While the film will probably not be a monster hit, the strategy of consciously using the 'net in a new way to market a traditional product like a movie is a good thing.
I work mostly with small towns and cities on broadband and economic development issues, and one of the things that comes up over and over again is, basically, fear of the future. No one ever comes right out and says, "I'm afraid of the future." Instead, concerns are telegraphed in other ways, like "We've never done that before," or "Prove that it works and then we might try it." And of course, it is difficult to "prove" something works if it is new and untried.
Life does change. History is one long story of change, and I often think we simply don't study history enough. We all seem to long for some mtyhical "good old days" about thirty or forty years ago that did not really ever exist. Was life really better without community water and sewer systems? Was the community a better place without rec centers, libraries, and public parks?
And even newfangled inventions like cars, which have had a mixed history of positive and negative impacts have enabled lots of things families half a century ago were not able to do, like drive to the beach in half a day or less for a family vacation. Or visit relatives and friends more often.
The marketing of Serenity is an example of the new blending with the old in interesting ways, and hints at the kinds of opportunities the 'net offers for civic life and economic development.
Submitted by acohill on Tue, 09/27/2005 - 08:46
IP TV may break out even sooner than I expected. We may now have an answer for what Google plans to do with its nationwide fiber network and a huge colocation facility it just bought in Manhattan--TV.
Google Video is showing the entire premier episode (22 mins) of the new TV show "Everybody Hates Chris," the autobiographic story of Chris Rock's childhood, when he was the only black kid in an all white school in New York City.
When you open the browser window, there is a nice chunk of white space on the right--a fine spot for Google ads.
The video is occasionally a little blocky, and at one point, the audio got out of sync with the video for a moment, but it was eminently watchable. And it was terrific without ads, although they may well show up as this catches on.
Who are the losers in the IP TV world? The old-fashioned TV networks and Tivo. Who are the winners? We are, and advertisers. We both get more choice (of what to watch and where to advertise).
Submitted by acohill on Fri, 09/23/2005 - 11:17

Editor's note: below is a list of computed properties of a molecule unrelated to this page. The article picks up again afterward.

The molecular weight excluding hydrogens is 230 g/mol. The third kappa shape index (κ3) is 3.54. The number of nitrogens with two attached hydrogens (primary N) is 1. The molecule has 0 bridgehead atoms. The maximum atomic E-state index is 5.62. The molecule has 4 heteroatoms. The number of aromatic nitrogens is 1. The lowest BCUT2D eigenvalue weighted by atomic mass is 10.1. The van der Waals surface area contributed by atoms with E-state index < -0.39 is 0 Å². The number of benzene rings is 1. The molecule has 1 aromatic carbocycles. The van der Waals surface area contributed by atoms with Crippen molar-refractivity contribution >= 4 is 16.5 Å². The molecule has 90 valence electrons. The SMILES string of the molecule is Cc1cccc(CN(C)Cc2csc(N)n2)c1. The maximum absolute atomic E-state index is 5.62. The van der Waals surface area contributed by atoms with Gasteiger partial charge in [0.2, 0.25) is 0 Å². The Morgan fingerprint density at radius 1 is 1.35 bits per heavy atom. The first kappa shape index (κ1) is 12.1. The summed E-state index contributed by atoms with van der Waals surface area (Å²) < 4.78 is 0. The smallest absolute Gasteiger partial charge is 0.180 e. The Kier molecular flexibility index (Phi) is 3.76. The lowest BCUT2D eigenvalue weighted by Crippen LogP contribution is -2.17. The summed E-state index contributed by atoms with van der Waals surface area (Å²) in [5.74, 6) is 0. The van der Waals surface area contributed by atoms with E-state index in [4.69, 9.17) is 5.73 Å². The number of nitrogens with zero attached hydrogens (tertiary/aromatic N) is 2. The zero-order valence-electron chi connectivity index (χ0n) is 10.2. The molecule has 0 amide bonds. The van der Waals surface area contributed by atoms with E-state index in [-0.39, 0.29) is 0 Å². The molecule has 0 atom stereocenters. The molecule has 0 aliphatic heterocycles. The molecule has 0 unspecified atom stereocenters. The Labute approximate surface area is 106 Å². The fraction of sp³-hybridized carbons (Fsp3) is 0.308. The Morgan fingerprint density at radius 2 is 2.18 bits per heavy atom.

I still get massive skepticism when I tell people traditional TV is dead. But every day, there is more and more activity in the IP TV world. Everything that is wrong with traditional TV (lack of variety, repetition, lack of viewpoints, mediocrity) will be offset (but not eliminated) in the emerging IP TV universe, where anyone can be in the television business, and many already are.
Here are some interesting projects and links:
A sure sign of the emerging IP TV dominance is the Truveo video search engine, which takes your keyword search and returns video clips. And my perfunctory trial suggests it works pretty well.
Submitted by acohill on Fri, 09/23/2005 - 09:03
As access to content, data, and information becomes ubiquitous, we are beginning to see some uncomfortable anomalies.
The landing of the Jet Blue plane with the crippled nose landing gear is a disquieting example. Jet Blue has always provided satellite TV access on its flights. While the crippled plane flew in circles for three hours, there was plenty of time for the news networks to provide live coverage (People may die a horrible death! Stay tuned!) of the event.
The passengers on the plane were able to watch their own crisis unfold in real time--what I would call "way too much information." If I'm about to die in a plane crash, I really don't want to watch a CNN anchorperson interviewing my wife and friends about how they think they will feel to watch my plane crash and burn. Or something like that.
The video was turned off just before landing, so the passengers did not have to watch the flames shoot out from the landing gear. Thankfully, no one was hurt, due to an incredibly skillful landing by the pilots.
Hurricane Rita is another example of too much information. It is apparent that the massive traffic jams are being created in part by a news media that is providing 24/7 semi-hysterical coverage: Biggest Storm Ever! End of World to Follow! Stay Tuned!